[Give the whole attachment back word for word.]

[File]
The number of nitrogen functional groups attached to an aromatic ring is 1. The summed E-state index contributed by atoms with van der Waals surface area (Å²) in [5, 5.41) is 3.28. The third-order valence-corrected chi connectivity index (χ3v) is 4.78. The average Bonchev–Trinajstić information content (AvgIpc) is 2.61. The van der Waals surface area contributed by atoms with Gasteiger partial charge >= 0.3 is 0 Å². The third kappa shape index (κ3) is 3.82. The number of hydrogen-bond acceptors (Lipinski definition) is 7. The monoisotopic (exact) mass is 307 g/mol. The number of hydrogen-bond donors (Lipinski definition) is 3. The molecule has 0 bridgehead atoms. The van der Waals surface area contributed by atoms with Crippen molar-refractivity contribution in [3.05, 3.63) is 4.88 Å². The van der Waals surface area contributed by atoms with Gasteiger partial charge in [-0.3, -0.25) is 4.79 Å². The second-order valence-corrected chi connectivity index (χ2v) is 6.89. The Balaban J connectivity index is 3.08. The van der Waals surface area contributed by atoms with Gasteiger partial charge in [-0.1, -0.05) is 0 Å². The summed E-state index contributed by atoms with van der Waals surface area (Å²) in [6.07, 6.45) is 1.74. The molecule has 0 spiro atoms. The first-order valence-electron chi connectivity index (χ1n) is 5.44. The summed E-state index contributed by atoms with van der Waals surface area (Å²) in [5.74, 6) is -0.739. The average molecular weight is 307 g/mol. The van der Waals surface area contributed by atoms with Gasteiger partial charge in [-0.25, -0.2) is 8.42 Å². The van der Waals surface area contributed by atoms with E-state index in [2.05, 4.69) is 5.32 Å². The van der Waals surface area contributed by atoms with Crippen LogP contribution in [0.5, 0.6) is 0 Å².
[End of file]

The number of nitrogen functional groups attached to an aromatic ring is 1. The summed E-state index contributed by atoms with van der Waals surface area (Å²) in [5, 5.41) is 3.28. The third-order valence-corrected chi connectivity index (χ3v) is 4.78. The average Bonchev–Trinajstić information content (AvgIpc) is 2.61. The van der Waals surface area contributed by atoms with Gasteiger partial charge >= 0.3 is 0 Å². The third kappa shape index (κ3) is 3.82. The number of hydrogen-bond acceptors (Lipinski definition) is 7. The monoisotopic (exact) mass is 307 g/mol. The number of hydrogen-bond donors (Lipinski definition) is 3. The molecule has 0 bridgehead atoms. The van der Waals surface area contributed by atoms with Crippen molar-refractivity contribution in [3.05, 3.63) is 4.88 Å². The van der Waals surface area contributed by atoms with Gasteiger partial charge in [-0.3, -0.25) is 4.79 Å². The second-order valence-corrected chi connectivity index (χ2v) is 6.89. The Balaban J connectivity index is 3.08. The van der Waals surface area contributed by atoms with Gasteiger partial charge in [-0.1, -0.05) is 0 Å². The summed E-state index contributed by atoms with van der Waals surface area (Å²) in [6.07, 6.45) is 1.74. The molecule has 0 spiro atoms. The first-order valence-electron chi connectivity index (χ1n) is 5.44. The summed E-state index contributed by atoms with van der Waals surface area (Å²) in [5.74, 6) is -0.739. The average molecular weight is 307 g/mol. The van der Waals surface area contributed by atoms with Gasteiger partial charge in [-0.25, -0.2) is 8.42 Å². The van der Waals surface area contributed by atoms with E-state index in [2.05, 4.69) is 5.32 Å². The van der Waals surface area contributed by atoms with Crippen LogP contribution in [0.5, 0.6) is 0 Å².